Clinical implementation of 3D printed therapies

Study level


Master of Philosophy


Topic status

We're looking for students to study this topic.


Dr Sean Powell
Postdoctoral Research Fellow (AQF)
Division / Faculty
Science and Engineering Faculty
Professor Mia Woodruff
Division / Faculty
Science and Engineering Faculty


The future of healthcare involves the application of 3D and computational technologies throughout the entire patient journey. One early and important application of these technologies involves 3D printing transparent rigid face masks for children and adults with severe facial burns. These masks, called TFO's, provide constant pressure for up to two years to the burn injury. This reduces both scarring and the need for reconstructive surgery.

Current fabrication of these highly personalised masks is traumatic, inaccurate and labour intensive; requiring physical plaster casts of the patient’s face to be taken followed by vacuum forming. The 3D healthcare approach involves non-invasively scanning the patient’s face, modelling the mask using 3D computer software, and 3D printing the final mask out of a biocompatible plastic.

Researchers at Herston Biofabrication Institute are developing the technologies and methodologies to produce 3D printed TFO's. Given the positive impact of this technology on clinical practice, we need to also develop its routine clinical implementation. Given the high capital cost of the 3D printers required for this process, it is not feasible for every burn unit to implement this technology themselves. A commercial clinical implementation strategy needs to be developed in order to roll out this technology into general regular clinical practice.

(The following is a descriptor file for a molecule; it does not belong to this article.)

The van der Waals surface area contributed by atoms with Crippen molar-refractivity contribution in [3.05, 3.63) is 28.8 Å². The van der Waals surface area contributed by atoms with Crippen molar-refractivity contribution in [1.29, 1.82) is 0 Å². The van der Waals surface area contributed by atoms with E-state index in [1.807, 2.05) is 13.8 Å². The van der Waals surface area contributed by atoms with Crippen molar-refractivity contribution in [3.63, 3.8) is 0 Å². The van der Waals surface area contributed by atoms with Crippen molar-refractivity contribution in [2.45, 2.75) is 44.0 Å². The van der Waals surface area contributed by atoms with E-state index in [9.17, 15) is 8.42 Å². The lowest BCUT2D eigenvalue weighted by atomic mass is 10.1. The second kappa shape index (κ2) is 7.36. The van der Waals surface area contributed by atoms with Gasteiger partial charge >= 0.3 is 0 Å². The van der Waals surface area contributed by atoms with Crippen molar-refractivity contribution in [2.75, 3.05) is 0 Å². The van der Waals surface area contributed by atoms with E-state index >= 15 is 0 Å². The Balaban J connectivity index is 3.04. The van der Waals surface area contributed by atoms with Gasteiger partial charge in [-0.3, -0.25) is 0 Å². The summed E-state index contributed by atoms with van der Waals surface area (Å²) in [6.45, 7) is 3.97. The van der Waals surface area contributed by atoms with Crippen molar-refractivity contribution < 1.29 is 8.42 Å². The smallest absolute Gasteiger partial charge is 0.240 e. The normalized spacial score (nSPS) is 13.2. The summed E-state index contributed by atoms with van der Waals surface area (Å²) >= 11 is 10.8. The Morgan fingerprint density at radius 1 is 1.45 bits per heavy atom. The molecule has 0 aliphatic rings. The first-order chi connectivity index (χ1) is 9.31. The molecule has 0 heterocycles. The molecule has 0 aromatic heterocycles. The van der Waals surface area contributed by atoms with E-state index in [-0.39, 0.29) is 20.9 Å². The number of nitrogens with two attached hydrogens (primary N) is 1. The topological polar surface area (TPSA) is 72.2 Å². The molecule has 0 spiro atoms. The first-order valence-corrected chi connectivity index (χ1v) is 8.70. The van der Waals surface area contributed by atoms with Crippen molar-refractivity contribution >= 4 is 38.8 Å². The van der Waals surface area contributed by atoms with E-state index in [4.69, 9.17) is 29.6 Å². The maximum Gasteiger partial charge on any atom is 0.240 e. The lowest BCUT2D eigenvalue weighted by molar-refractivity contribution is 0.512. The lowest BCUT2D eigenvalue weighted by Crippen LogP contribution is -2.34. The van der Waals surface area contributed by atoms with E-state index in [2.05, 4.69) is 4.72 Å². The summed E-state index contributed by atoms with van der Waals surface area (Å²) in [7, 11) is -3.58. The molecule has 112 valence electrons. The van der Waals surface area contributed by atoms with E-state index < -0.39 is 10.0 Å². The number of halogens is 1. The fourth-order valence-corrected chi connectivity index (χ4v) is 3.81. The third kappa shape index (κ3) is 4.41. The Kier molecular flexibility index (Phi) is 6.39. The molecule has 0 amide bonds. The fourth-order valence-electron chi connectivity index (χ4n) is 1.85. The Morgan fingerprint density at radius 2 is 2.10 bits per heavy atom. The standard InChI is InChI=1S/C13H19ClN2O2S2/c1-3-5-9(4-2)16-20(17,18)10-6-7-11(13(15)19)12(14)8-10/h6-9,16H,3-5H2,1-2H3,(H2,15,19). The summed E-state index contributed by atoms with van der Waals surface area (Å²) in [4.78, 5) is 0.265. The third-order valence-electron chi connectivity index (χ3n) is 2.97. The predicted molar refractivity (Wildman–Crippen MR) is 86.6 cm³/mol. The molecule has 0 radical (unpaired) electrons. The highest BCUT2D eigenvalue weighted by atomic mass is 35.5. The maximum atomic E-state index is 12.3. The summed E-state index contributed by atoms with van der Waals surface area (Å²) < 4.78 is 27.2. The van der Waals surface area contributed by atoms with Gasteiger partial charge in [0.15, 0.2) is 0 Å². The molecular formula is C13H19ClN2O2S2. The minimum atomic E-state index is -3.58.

Research activities

As part of this research project you will be responsible for:

  • researching the economics and practicalities of producing 3D-printed TFO’s based on 3D patient scans
  • investigating the processes and legalities of transferring patient information from multiple health services to our production facility
  • developing business models and optimisations to ensure viability of the project
  • optimising management and technical processes to ensure efficiency and quality assurance.


The expected outcomes of this project involves documentation and plans for the commercial production of 3D printed TFO’s available to burns units in Australia.

Further development of strategies for global clinical service delivery both in developing and developed economies is also desired.



Contact the supervisor for more information.